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How I learned to have great conversations with strangers in two steps

In the past few years I’ve been fortunate enough to build an incredible network of supportive and kind-hearted people in London. Today I’m going to share with you two tips on how I’ve learned to make a good impression when first meeting people more often. I learned from former FBI Special Agent Evy Poumpouras and Business Genius Alex Hormozi.


These are what I fall back on to have great conversations even when I’m tired, and the people I’ve told these tips to always tell me how valuable they are, so I wanted to share them with you today.


Before I get into the two tips, I wanted to say these tips work best when I have the best intentions. I use these tips regardless of whether I want something from someone or not. For me, these tips are a great way to show all people my interest and respect for their lives, which has in turn made me a much better person.


TIP ONE - TED Method


The TED method is the first method I learned on how to have better conversations and it is such a game changer because it is an amazing way to get someone to open up so you can listen to them.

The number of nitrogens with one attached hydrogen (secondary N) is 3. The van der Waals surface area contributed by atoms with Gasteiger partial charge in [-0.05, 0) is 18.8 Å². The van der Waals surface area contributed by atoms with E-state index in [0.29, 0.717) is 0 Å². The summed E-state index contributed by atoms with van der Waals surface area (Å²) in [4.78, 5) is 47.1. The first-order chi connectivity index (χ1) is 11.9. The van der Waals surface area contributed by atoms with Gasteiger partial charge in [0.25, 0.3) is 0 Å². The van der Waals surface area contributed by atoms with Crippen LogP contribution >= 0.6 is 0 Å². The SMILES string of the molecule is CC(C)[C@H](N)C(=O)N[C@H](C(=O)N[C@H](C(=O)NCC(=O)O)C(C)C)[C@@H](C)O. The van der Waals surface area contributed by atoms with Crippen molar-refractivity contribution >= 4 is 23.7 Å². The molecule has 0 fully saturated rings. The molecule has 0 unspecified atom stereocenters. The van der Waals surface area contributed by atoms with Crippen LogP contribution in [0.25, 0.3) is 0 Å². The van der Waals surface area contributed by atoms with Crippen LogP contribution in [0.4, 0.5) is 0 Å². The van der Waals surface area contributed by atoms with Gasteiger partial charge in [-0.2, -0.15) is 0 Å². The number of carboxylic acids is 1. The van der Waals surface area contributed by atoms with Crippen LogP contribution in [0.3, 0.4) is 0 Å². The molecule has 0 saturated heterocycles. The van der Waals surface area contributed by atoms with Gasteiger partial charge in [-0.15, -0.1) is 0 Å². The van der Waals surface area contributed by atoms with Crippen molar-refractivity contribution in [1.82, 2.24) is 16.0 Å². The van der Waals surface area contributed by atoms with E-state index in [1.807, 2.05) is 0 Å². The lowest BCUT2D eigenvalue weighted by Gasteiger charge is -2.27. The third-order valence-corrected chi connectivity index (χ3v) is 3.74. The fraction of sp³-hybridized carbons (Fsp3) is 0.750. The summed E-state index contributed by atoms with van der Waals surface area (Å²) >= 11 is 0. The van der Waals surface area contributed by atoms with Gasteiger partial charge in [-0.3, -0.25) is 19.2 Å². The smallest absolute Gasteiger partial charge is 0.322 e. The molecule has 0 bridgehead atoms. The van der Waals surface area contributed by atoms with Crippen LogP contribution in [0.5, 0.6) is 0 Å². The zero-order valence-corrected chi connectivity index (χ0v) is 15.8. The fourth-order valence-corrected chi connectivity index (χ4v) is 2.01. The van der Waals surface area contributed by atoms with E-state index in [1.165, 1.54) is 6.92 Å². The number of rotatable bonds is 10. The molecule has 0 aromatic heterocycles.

The way it works is you ask someone three questions, one starting with the word Tell, one starting with the word Explain and one starting with the word Describe.


TIP TWO - Compliment sandwich


Really pay attention to what someone is saying that you like. Each time they speak, tell them what you liked about what they said and ask your next question.


It’s such an easy implement and an absolute game changer when showing the person across from you how much you value them.


It can look like this:

Person one: “Hi, I’m David”


You: “Hi I’m Laura, what do you do?”


Person one: “I’m a solicitor”


You: “Ah no way! Tell me how you got into that”


Person one: *answers with a very interesting story that outlines their education and upbringing*


You: “Wow! You’re so cool, explain why you went into that type of law?


Person one: *will outline a story which reveals their passions and ethics*


You: “Incredible, I love how dedicated you are to x cause and values, can you describe where you want to be when you’re 70?


Person one: *will tell you a really cool goal they have, and might even give you insight on how to help them get there!*


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In summary


Listening better is the key to great conversations, the TED method and the compliment sandwich have helped me truly focus on the person across from me.




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